|An Occasional Column from the Antipodes||by Rory Gordon, Australia|
I was brought up to speak the "Queen's English".
Unlike many other things that were thrust upon me, and I have since forsaken (like religion, Latin, corporal punishment and cold showers to name a few), at the various British boarding schools I attended, I have retained a love and fascination for the English language, and its use and abuse.
So much so that my fellow members of the Atlas Team are bored to death with my regular missives about the spelling and grammar in their articles. Yes, I try to be the Spelling and Grammar Police of Atlas.
But English is a funny, strange language because it has so many whims and foibles. I could refer to "the one to whom your current interlocutor is in the habit of identifying by means of the perpendicular pronoun" (to quote the "Yes, Minister" TV show), or I could just say "I".
Special groups of people have their own special sub-sets of English. Twenty years ago, who would have thought that words such as, byte, computer, monitor, backup (by the way, have you done a backup recently?) and so on would have become commonplace?
Two of the standard "bibles" of the English language were written by Fowler and Partridge (full references available to anyone interested). But, even reading the words of those worthy gentlemen, it soon becomes clear that in English there are no real rules ... and if there is a rule, then it has already been broken probably.
For example, the apostrophe usually denotes "possession" - Hill's car, the gentleman's books, Queen's English. But then there's the use of the apostrophe to denote an contraction of two words into one - there's, isn't, we've.
But what about "it's"? Well, "it's" should be used as a contraction of "it is"; in this particular case, the possessive form of "it" is "its". Similarly, and heavily mis-used and mis-understood, are "your" (the possessive) and "you're" (the contraction of "you are"). And here's another rule-breaker, the possessive of "they" isn't "they's", but is actually "their".
And then there are the regional dialects. Probably the most well-known of these is the Cockney of London, with its rhyming slang. Australian English too has its own, perhaps not-so-well-known, phrases.
Soon after arriving in Australia, I was working at a club. One of the waitresses turned up one evening and was slamming things around in the kitchen, getting ready for work. Eventually, I plucked up enough courage to ask her if there was anything wrong, and she told me that she'd "got the shits" (if those of you who object to such language will forgive me).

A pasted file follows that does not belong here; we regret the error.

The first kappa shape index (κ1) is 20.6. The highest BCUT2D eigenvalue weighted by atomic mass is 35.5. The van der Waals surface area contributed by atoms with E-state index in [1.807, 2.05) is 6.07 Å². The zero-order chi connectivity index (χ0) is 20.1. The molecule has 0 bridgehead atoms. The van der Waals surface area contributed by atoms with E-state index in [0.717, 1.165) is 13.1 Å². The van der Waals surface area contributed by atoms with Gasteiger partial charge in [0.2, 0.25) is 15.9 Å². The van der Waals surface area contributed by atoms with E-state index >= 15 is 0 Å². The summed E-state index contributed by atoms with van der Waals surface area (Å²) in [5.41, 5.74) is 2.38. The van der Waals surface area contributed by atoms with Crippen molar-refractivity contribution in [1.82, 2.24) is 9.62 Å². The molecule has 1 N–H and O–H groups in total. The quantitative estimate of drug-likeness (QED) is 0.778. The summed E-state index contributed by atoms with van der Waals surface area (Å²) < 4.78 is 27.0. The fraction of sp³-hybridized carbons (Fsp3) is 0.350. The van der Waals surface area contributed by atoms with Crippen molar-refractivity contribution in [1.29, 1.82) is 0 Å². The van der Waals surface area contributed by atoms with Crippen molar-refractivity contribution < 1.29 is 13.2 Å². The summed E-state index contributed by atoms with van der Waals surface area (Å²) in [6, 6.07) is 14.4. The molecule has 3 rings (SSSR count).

As a delicate, well brought-up young man, I thought that she meant that she had contracted diarrhoea, and asked if there was anything I could get for her, or if perhaps she should go home ... just in case. With a roar of laughter, it was explained to me that she didn't have a medical condition, but that she was actually just in a bad mood. (Had a "shitty" liver, I think would be the derivation.)
Sports people and commentators must be among the best (or worst, depending on how you look at it) manglers of the language. In my idle moments, one of my great pleasures is to look through a random selection of F1 team press releases, trying to pick out the phrases that, really, are total nonsense.
One of my all-time favourites was "...the breaks broke." Of course it was a mis-type (I think), and we all know what they meant. But, turning the thought processes sideways, what else would you expect to happen to the breaks?!
Here's a typical one: "Fred Bloggs lapped two seconds faster than every other car." Two things come to my mind. First, what drugs was Fred using? To get round, on his own two legs, faster than a car, he must have been on something, surely? Second, lapped what? My cat laps at the water in her dish. So what was Fred doing drinking out of a dish?
What all this shows is that English is constantly changing and evolving, "moving with the times" if you like. English adapts and adopts, bringing in things that might work, adopting them if they do, and throwing them out if they don't.
Many people say that this is weakening English, and that such a pedigree language shouldn't have to suffer this sort of indignity, and that it makes English a mongrel language.
As any dog breeder will tell you (and we all know how the English are .supposed to love their dogs), pedigree dogs tend to have many problems, while mongrel dogs, keeping the good bits from their ancestors and throwing away the bad bits, may not look pretty all the time but they do have a big, in-built survival instinct.
And so does the English language.
And so does F1, if you look at it.
F1 has chopped and changed over the years, bringing in ideas and throwing them away or keeping them. Sometimes it takes a long time until it is realised that a particular idea has not quite turned out the way it was meant to. Other times, this is seen quite quickly.
Some of these changes are brought in from other motor racing series, and some changes can come from someone's fertile imagination or from a completely different area, such as the aerospace industry.
Some of these changes may be quite small and some may be large. In the scale of things, the move of a small sponsor from one team to another may seem small, while the introduction of grooved "slicks" for 1998 may seem like a large change.
While all this change is going on, we all like to think of F1 as the top-flight, the pedigree, of motor racing, as the pedigree of motor racing. But I would like to suggest to you that F1 is, in fact, the mongrel of motor racing.
But that's just me.